Like

      • Isaac says:

        Adding “: byte” to the enum solved my problem. Thank you.

        Like

  6. Shaul B says:

    This looks like a great idea, but it just ain’t working for me. I followed these instructions exactly, but the DayOfWeek field always gets generated as MyNamespace.DayOfWeek rather than System.DayOfWeek.
    What could I be doing wrong?

    Like

    • moozzyk says:

      Are you sure the “Reference External Type” checkbox is checked and the external type name is set correctly? Can you show how the enum type is defined in your CSDL/EDMX file?

      Like

      • Shaul B says:

        Confirmed. Copying and pasting all values below:

        My Enum Type Name is: DayOfWeek
        Underlying Type: Int32
        Field on DB is of type: int
        Reference external type: System.DayOfWeek

        Like

      • Shaul B says:

        Looks like the xml tags didn’t work out; let’s try again:

        <EnumType Name=”DayOfWeek” UnderlyingType=”Int32″ a:ExternalTypeName=”System.DayOfWeek” xmlns:a=”http://schemas.microsoft.com/ado/2006/04/codegeneration” />

        Like

      • moozzyk says:

        That looks correct. Do you have any other DayOfWeek enum type defined in the model/edmx as well? Are you using the VS2012 default DbContext code generator (T4) (this is the only one that understands ExternalTypeName annotation)?

        Like

      • Shaul B says:

        No other DayOfWeek defined. Dunno what T4 is, but if it’s the default, I guess that’s what I’m using, coz I didn’t know you could use a different code generator.

        Like

      • moozzyk says:

        Can you share your project somehow? I would take a look and try to figure out what’s going on there…

        Like

      • Shaul B says:

        Happy to, but I don’t want to post this kind of stuff in a public forum. Can you email me please? sgb at sabreton dot com. Thanks!

        Like

      • moozzyk says:

        One more thought – are you using VS2012 RTM and not RC or Beta?

        Like

      • Shaul B says:

        I’m using RC. Could that be it?

        Like

      • moozzyk says:

        Yes. The RC version used ObjecContext / EntityObject generators. If you are using EntityObject you need to have Edm attributes on all properties and types – including enum type. Otherwise the type will not be treated as a valid EF type. In addition the assembly needs to have EdmSchemaAttribute. It’s very unlikely that an external enum type will meet all these requirements (probably it would have to be an assembly from another EF project) and therefore we continue to generate enum types in this case. Post-RC the default code generator was changed to generate POCO entities and DbContext.derived context. In this case we respect external enum type annotation since there is no additional requirements to use external enum types.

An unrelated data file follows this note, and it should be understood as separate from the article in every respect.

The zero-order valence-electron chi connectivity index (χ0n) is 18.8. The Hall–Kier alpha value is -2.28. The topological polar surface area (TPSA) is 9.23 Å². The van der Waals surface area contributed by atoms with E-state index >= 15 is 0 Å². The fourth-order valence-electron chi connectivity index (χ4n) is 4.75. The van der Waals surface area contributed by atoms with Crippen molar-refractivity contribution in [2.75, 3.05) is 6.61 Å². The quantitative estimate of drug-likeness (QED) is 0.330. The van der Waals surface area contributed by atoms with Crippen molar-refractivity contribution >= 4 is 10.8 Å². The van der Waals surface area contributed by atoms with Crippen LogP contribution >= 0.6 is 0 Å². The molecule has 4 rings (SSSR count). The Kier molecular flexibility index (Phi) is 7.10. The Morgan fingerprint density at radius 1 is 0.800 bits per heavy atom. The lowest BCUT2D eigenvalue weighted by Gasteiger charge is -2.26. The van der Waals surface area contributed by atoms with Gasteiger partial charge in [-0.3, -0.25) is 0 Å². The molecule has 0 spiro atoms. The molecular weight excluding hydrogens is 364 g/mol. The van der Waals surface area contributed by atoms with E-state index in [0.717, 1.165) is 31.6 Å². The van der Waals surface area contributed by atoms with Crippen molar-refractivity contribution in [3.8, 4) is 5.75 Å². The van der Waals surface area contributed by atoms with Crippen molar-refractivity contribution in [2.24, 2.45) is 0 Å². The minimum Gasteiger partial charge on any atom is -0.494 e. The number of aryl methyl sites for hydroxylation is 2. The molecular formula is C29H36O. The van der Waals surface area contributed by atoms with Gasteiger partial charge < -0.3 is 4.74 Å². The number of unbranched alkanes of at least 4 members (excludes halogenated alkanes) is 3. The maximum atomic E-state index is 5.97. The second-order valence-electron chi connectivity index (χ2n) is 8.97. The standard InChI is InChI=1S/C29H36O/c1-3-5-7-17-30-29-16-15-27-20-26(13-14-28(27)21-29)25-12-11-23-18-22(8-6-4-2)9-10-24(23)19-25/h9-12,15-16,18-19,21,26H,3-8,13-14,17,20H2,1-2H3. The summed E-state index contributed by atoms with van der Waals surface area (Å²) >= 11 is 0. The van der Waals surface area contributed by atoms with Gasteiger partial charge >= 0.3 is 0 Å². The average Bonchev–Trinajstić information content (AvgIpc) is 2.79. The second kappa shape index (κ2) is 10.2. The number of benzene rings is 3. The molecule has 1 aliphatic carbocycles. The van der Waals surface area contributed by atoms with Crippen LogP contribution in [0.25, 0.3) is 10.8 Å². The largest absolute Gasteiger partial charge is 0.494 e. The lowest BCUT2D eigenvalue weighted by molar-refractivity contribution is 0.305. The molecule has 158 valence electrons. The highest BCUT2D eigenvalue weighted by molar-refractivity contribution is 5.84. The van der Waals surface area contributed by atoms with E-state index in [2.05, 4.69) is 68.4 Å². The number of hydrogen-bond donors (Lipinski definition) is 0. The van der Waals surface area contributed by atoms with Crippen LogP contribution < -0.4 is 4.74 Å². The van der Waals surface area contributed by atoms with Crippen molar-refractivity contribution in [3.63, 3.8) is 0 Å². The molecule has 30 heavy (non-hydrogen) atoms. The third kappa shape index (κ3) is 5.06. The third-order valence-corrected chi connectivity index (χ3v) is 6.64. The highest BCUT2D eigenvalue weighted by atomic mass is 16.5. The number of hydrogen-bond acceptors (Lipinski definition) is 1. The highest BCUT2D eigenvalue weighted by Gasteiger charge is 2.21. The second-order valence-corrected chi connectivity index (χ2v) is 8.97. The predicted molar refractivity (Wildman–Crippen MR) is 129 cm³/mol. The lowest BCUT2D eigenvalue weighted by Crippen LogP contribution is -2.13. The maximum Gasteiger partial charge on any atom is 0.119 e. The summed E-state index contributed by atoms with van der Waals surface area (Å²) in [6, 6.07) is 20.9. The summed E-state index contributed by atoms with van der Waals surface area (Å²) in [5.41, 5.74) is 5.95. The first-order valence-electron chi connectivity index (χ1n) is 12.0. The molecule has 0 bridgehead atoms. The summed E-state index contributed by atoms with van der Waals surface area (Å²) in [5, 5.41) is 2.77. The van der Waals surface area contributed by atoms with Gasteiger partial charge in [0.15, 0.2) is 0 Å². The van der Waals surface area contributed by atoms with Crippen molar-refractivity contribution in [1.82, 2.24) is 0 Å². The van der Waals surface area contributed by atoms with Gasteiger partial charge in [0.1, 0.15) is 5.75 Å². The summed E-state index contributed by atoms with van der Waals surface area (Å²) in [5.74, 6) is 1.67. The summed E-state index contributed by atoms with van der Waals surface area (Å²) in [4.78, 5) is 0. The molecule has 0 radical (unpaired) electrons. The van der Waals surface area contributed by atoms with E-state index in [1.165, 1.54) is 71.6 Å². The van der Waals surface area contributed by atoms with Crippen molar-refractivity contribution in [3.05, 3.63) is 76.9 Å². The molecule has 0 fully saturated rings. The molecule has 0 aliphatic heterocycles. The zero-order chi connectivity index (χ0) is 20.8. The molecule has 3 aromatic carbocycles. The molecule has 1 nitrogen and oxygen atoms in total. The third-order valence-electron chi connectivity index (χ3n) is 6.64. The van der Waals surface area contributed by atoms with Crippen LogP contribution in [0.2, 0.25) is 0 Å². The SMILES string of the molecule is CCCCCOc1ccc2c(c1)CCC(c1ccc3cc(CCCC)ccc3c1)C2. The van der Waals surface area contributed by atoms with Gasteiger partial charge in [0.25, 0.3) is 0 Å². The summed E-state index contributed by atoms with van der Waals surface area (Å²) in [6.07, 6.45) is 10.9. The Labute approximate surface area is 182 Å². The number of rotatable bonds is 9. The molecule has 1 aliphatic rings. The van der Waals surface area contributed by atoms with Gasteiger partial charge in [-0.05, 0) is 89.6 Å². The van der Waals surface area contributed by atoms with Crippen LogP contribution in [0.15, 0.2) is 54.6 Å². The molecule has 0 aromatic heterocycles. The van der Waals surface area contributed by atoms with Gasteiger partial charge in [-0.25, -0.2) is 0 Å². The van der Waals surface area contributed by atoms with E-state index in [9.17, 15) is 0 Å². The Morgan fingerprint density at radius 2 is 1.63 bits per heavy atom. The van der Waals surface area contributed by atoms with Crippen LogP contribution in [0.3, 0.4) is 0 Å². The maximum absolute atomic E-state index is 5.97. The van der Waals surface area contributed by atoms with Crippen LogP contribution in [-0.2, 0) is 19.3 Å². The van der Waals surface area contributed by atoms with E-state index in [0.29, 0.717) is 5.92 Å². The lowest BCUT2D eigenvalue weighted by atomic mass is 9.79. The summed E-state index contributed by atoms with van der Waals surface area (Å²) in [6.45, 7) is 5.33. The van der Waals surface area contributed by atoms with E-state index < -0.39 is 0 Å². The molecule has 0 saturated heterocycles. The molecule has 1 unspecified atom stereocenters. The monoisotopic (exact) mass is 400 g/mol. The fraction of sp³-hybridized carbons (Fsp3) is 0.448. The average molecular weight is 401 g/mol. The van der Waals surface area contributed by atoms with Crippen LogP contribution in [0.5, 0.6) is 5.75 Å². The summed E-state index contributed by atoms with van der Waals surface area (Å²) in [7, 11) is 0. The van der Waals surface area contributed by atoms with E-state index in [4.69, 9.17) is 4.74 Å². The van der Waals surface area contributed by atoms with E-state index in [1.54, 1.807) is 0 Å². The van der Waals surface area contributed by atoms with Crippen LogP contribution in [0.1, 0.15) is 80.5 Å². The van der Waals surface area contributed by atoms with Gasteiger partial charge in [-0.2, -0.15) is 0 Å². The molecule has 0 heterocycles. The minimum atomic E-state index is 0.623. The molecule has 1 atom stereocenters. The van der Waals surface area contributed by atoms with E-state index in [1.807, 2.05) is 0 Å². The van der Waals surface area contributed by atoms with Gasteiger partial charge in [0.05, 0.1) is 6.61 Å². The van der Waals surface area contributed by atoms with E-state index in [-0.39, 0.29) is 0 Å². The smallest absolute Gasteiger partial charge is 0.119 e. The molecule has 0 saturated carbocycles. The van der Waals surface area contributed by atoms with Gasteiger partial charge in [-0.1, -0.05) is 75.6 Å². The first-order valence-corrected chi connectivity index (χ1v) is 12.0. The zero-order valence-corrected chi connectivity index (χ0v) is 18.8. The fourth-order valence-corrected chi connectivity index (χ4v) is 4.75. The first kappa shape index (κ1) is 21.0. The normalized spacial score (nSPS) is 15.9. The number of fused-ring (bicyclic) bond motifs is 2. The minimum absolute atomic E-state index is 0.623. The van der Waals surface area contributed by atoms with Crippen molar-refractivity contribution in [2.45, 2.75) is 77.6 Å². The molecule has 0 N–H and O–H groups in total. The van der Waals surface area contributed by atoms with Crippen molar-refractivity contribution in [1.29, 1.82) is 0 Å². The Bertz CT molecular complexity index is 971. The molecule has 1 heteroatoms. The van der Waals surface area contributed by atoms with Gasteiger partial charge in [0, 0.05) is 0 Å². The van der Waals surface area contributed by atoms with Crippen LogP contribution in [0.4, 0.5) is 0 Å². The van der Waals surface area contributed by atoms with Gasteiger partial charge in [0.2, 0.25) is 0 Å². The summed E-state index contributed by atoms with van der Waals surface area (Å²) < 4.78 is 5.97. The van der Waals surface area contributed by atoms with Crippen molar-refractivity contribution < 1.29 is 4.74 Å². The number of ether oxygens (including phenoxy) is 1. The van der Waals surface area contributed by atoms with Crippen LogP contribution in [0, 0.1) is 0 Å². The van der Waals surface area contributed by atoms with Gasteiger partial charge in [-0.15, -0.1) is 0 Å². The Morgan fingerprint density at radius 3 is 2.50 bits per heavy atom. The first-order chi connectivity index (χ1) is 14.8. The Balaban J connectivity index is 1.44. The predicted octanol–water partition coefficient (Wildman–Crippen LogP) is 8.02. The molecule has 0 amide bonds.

Like

  7. Mike Klaene says:

    Hi… I’m having an issue with doing this… It seems that no one else is having this issue…

    When I change a property on an entity that represents an int in the SQL Server table, to use an enum (underlying type Int32), the Model Browser takes the update and everything looks good. However, the underlying C# file that represents the entity does not get refreshed. The property still says its type int and not the new enum. Is there any extra step that I need to do after making the switch to enum in the Model Browser to get the C# entity to get re-generated?

    Like

    • moozzyk says:

      Is your edmx file in a folder? There was a bug in the VS2012 RTM which caused the code not to be re-generated after save (http://entityframework.codeplex.com/workitem/453). This was fixed in the VS 2012 Update1. What you can also do is right-click on the .tt file and select “Run custom tool” to enforce code generation for the T4 template you selected.

      Like

      • mkl says: